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Collaboration is the way forward for equine grass sickness research

Despite many years of research, and much more now being known about the disease, the cause remains elusive

18 February 2021, at 3:00pm

“The idea is to get all the scientists together and really thrash this out, using information from horse owners and the experience of expert scientists in every field”

Equine grass sickness is a scourge which strikes fear into the hearts of every horse and pony owner. Despite many years of research, and much more now being known about the disease, the cause remains elusive. Once a horse or pony develops the disease there are few options for treatment, and in 75 percent of cases the prognosis is hopeless.

In this week’s On Farm podcast, horse owners, who all have had experience of the disease, discuss their experiences from different angles - the stud farm manager, the fundraiser and the scientist. Listen to them explain why they are so passionate about turning this story around, and are taking up the fight against the disease, each in their own way.

Sylvia Ormiston of Balmoral Highland Pony Stud, who lost five valuable breeding ponies within a 12 month period, and round whose kitchen table this idea was born, commented: “I’m just so excited to be actually involved with this and be a part of it”.

Yvonne Maclean, who nursed her 17.2hh homebred Hanovarian through the disease, encourages everyone to take part, saying: “Grass sickness takes away everyone’s control. As horse owners we can take back control by fighting it as best we can”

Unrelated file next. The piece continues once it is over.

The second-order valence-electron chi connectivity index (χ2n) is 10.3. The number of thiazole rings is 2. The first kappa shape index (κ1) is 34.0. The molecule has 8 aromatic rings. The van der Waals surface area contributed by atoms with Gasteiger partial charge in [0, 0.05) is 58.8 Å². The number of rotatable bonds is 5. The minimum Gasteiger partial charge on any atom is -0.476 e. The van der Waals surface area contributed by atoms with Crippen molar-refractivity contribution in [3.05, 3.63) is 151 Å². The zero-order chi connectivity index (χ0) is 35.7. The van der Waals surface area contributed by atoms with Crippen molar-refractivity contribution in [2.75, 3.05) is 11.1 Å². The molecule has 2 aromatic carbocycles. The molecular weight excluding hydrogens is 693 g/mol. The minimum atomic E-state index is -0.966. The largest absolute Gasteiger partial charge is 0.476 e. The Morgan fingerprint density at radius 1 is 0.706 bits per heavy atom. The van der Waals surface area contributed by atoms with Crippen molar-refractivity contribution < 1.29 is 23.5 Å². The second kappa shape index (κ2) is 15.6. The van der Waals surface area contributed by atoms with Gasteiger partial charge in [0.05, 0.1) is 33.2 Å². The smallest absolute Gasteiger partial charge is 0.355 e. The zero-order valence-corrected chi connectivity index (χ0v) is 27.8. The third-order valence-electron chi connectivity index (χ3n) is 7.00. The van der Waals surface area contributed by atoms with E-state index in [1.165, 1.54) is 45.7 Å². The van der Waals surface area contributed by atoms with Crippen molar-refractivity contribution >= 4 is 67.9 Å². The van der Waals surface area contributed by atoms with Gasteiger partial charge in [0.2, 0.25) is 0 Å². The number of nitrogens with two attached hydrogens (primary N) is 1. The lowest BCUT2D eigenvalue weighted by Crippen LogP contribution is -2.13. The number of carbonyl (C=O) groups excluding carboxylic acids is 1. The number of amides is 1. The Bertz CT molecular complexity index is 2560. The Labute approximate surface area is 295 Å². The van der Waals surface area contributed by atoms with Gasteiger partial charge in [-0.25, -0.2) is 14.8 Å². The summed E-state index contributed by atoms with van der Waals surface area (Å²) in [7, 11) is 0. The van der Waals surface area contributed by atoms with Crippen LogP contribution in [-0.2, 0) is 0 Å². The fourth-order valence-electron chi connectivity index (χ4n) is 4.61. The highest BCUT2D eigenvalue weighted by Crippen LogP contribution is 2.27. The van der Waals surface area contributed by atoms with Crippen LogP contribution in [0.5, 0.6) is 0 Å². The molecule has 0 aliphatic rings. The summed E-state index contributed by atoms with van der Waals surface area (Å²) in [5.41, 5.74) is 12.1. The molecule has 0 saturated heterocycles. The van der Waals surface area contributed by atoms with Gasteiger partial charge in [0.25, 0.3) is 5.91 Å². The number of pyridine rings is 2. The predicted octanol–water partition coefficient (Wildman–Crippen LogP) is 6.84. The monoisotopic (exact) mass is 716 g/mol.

Beth Wells, a scientist at The Moredun Foundation, and herself a highland pony enthusiast, explains; “We will be listening to horse owners and gathering that gold dust information in the run up to cases, and it will be our job to collect that data and analyse it in the hope we will see common risks and potential causes coming out”

The Moredun Foundation and the Equine Grass Sickness Fund have embarked on an ambitious five year plan to crack open the mysteries of this deadly disease. The pressure will be kept up on the existing suspects, including mycotoxins and clostridium botulinum, but also be reviewing all the research done to date, to see what might have been missed, or what new angles or techniques might be able to uncover. For the first time several research projects will be ongoing simultaneously, bringing scientists, vets and horse owners together in an unprecedented collaboration to discover the cause.

Anne Logan, Chair of the Equine Grass Sickness Fund said, “As an equine vet I am all too familiar with the devastating consequences of the disease. Over the next five years we are driving the research along different paths, in order to break new ground. We hope that we can bring scientists and horse owners together in a mission to find the missing pieces of the jigsaw.”